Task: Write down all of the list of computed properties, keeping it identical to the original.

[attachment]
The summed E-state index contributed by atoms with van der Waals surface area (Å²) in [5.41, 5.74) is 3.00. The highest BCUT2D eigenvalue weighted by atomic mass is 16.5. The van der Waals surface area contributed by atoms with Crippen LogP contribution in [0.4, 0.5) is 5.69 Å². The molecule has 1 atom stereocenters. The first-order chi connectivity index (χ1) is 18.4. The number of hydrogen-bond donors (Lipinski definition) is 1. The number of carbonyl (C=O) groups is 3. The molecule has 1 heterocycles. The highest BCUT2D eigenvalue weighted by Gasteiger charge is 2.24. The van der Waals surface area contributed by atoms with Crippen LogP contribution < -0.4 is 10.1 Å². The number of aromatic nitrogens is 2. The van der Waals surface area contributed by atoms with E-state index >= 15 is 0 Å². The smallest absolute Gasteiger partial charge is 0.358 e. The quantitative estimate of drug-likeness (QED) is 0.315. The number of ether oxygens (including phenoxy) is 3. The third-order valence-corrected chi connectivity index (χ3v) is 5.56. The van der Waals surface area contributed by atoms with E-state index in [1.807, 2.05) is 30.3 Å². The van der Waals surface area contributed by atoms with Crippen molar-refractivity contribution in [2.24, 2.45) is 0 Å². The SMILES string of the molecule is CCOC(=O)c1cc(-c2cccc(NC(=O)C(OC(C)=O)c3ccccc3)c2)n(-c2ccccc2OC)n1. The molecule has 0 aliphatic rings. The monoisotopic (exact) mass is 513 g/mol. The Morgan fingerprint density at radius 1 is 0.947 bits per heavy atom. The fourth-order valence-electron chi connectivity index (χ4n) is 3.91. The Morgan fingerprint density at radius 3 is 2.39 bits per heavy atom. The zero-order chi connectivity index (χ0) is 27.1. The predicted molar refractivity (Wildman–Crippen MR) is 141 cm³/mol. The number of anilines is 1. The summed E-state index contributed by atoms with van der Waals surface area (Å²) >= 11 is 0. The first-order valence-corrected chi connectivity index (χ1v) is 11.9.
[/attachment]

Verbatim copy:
The summed E-state index contributed by atoms with van der Waals surface area (Å²) in [5.41, 5.74) is 3.00. The highest BCUT2D eigenvalue weighted by atomic mass is 16.5. The van der Waals surface area contributed by atoms with Crippen LogP contribution in [0.4, 0.5) is 5.69 Å². The molecule has 1 atom stereocenters. The first-order chi connectivity index (χ1) is 18.4. The number of hydrogen-bond donors (Lipinski definition) is 1. The number of carbonyl (C=O) groups is 3. The molecule has 1 heterocycles. The highest BCUT2D eigenvalue weighted by Gasteiger charge is 2.24. The van der Waals surface area contributed by atoms with Crippen LogP contribution < -0.4 is 10.1 Å². The number of aromatic nitrogens is 2. The van der Waals surface area contributed by atoms with E-state index >= 15 is 0 Å². The smallest absolute Gasteiger partial charge is 0.358 e. The quantitative estimate of drug-likeness (QED) is 0.315. The number of ether oxygens (including phenoxy) is 3. The third-order valence-corrected chi connectivity index (χ3v) is 5.56. The van der Waals surface area contributed by atoms with E-state index in [1.807, 2.05) is 30.3 Å². The van der Waals surface area contributed by atoms with Crippen molar-refractivity contribution in [2.24, 2.45) is 0 Å². The SMILES string of the molecule is CCOC(=O)c1cc(-c2cccc(NC(=O)C(OC(C)=O)c3ccccc3)c2)n(-c2ccccc2OC)n1. The molecule has 0 aliphatic rings. The monoisotopic (exact) mass is 513 g/mol. The Morgan fingerprint density at radius 1 is 0.947 bits per heavy atom. The fourth-order valence-electron chi connectivity index (χ4n) is 3.91. The Morgan fingerprint density at radius 3 is 2.39 bits per heavy atom. The zero-order chi connectivity index (χ0) is 27.1. The predicted molar refractivity (Wildman–Crippen MR) is 141 cm³/mol. The number of anilines is 1. The summed E-state index contributed by atoms with van der Waals surface area (Å²) >= 11 is 0. The first-order valence-corrected chi connectivity index (χ1v) is 11.9.